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Today we have an important art news update from England, or Great Britain, or the United Kingdom, or whatever they're calling if these days.
As you may recall, the last time we checked in on the British art community it had awarded a major art prize, plus £20,000 (about $50,000 Cdn), to an artist named Martin Creed, for a work entitled The Lights Going On and Off. It consisted of a vacant room in which the lights went on and off.
Yes. He got fifty grand for that. Why? Because The Lights Going On and Off possesses the quality that your sophisticated art snot looks for above all else in a work of art, namely that no normal human would ever mistake it for art. Normal humans, confronted with a room containing only blinking lights, would say. "Where's the art? And what's wrong with these lights?"
The public prefers the old-fashioned style of art, where You have some clue as to what the art is supposed to represent. This is why the Sistine Chapel frescoes painted by the great Italian artist Mike L. Angelo are so popular. The public is impressed because (I) the people in the frescoes actually look like people, and (2) Mike painted them on the ceiling. The public has painted its share of ceilings, and it always winds up with most of the paint in its hair. So the public considers the Sistine Chapel to be a major artistic achievement, and will spend several minutes gazing at it in awe and wonder ("Do you think he used a roller?") before moving on to the next thing on the tour, which ideally will be lunch
The public has, over the years, learned to tolerate modern art, but only to the degree that it has nice colours that would go with the public's home decor. When examining a modern painting, the public invariably pictures it hanging over the public's living-room sofa. As far as the public is concerned, museums should put sofas in front of all the paintings, to make it easier to judge them.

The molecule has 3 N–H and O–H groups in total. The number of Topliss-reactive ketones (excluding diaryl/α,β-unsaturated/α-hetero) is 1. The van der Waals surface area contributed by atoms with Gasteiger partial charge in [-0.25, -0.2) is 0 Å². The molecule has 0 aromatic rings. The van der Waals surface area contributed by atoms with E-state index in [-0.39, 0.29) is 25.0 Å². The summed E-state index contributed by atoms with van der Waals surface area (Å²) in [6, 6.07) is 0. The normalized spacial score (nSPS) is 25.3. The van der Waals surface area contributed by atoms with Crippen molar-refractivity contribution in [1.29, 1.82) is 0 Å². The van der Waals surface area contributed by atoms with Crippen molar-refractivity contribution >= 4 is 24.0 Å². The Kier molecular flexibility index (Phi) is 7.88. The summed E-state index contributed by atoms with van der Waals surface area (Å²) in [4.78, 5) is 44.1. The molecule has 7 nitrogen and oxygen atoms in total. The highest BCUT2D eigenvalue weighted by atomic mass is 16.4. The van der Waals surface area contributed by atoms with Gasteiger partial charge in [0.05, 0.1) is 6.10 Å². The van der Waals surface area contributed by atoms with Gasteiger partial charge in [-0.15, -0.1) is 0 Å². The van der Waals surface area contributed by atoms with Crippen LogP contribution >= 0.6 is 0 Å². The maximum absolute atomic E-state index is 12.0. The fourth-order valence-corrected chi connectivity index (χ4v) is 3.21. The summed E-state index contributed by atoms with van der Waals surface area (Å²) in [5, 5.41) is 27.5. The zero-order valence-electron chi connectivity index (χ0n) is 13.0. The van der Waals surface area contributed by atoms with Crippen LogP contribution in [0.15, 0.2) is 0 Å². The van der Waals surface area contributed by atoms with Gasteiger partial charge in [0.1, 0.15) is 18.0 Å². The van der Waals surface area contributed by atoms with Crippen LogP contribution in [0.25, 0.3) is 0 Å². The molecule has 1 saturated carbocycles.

This kind of thing drives your professional art snots CRAZY. They cannot stand the thought that they would like the same art as the stupid old moron public. And so, as the public has become more accepting of modern art, the art snots have made it their business to like only those works of "art" that are so spectacularly inartistic that the public could not possibly like them such as The Lights Going On and Off.
Which leads us to the latest development in the British art world. You are going to think I made this development up. Even I sometimes wonder if 1 made it up, although 1 know for a fact that I did not, because I am looking at a story about it from the Daily Telegraph. Here is the key sentence:
"The Tate Gallery has paid £22,000 of public money for a work that is, quit e literally, a load of excrement."
Yes. The Tate Gallery, which is a prestigious British art museum, spent £22,300 - or roughly $55,000 Cdn - of British taxpayers' money to purchase a can containing approximately one ounce of an artist's very own personal ... OK, let's call it his artistic vision. The artist is an Italian named Plero Manzoni, who died in 1963, but not before filling 90 cans with his vision. According to the Telegraph, "The cans were sealed according to industrial standards and then circulated to museums around the world."
Now if somebody were to send YOU a can of vision, even sealed according to industrial standards, your response would be to report that person to the police. This is why you are a normal human, as opposed to an art professional The art museums BOUGHT it. The Telegraph states that, in addition to the Tate, both the Museum of Modern Art in New York and the Pompidou Museum in Paris have paid actual money for cans of Manzoni's vision.
Anyway, here's what I'm picturing. I'm picturing a British citizen, a regular working guy who's struggling to get by on what money he has left after. taxes. He wakes up one morning, grabs his newspaper and goes into the bathroom. While he's in there, he reads about how art snots have spent tax money - more money than he makes in a year - on this "art." The guy becomes angry, VERY angry. He's about to hurl the paper down in fury, but then, suddenly, while sitting there ... he has a vision. Arid as he does, it dawns on him that he has a golden opportunity here, a chance to make, at last, some serious money.
I'm talking, of course, about art forgery.
| © Ragnar Torfason|
2005 December 28